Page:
This year, officials hit upon the idea of "incentivising" people to come forward during these three months, with the chance to win a series of prizes. Although a number of NGOs do not approve of the scheme, officials say they are doing nothing wrong. The prizes have all been donated by a local university.

Sitaram Sharma, the chief medical officer of the district, said there was a statewide target to sterilise 1 per cent of the population. "Last year around 10,000 people had the operation [in Juhnjhunnu district], but the target was 16,000. This year the target is 21,000 but I don't think we will reach it," he said.

"The awareness about birth control is very low." One day last week, doctors set up shop in the basic government clinic in Buhana, one of 39 such camps planned for the district in August. "We have 10 ladies and one man today; 99 per cent of the time they are women," said the surgeon, Sumair Singh Dhankar, who estimated that the operation took just three minutes for a woman and seven for a man.

The volunteers told similar stories. Rising prices of everything from wheat to diesel to vegetables had made them think, perhaps for the first time, about the size of their families. Surinder Singh, 57, from Bamanwas, a village about six miles away, had accompanied his daughter-in-law. Whereas Mr Singh had had five children, his son and daughter-in-law believed two was sufficient. "The control of the population should start now," he said, underscoring the generational change in attitudes.

Bhateri Devi had come with her sister-in-law, who was lying on a blanket laid out on the walkway outside the operating room, gradually rousing herself from the anaesthetic. The clinic, painted the colour of summer straw, had just a small recovery room, so many women had to lie outside until they came around, their friends and relatives flicking away flies with the snap of a scarf. Ms Devi, who has five children, said: "When I had my children, I did not have to worry about feeding them, but these days there are many price rises, for vegetables, sugar, the rent."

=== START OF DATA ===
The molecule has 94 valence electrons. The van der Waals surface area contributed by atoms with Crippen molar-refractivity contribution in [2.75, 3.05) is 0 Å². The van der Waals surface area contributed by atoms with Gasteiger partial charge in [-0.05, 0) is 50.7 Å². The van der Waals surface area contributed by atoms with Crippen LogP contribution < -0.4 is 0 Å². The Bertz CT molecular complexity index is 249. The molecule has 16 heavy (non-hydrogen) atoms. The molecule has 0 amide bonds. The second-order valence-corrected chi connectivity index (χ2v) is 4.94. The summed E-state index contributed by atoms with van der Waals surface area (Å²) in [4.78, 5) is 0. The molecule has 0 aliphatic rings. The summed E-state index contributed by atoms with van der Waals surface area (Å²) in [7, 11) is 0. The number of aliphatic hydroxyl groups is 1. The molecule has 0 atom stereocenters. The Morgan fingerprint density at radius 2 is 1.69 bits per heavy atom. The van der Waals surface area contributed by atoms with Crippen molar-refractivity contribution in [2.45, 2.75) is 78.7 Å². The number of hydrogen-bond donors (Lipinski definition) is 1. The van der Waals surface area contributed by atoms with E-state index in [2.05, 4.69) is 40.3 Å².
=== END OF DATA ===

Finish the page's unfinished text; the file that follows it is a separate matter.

Mr Kumar, who had brought his wife to be sterilised, told a similar story about concern over rising prices and how they would manage to feed more mouths than the girl and boy they already had. He insisted he had only learned about the raffle to win a car once they had reached the hospital. Asked why his wife had the operation rather than him, he replied that he intended to return and have it done as well. When officials explained with a laugh why it was not necessary, he insisted: "I have the right to have it done and to collect the money."

After his wife emerged from the recovery area – a plain, windowless room with blankets laid on the floor and no beds – she was helped to stagger to a car waiting to take them back to their village.

Ms Kumar explained how she had opted for the operation for purely practical reasons. But she admitted she was excited by the prospect of the raffle. She said: "If I am to win anything, I hope it is the car."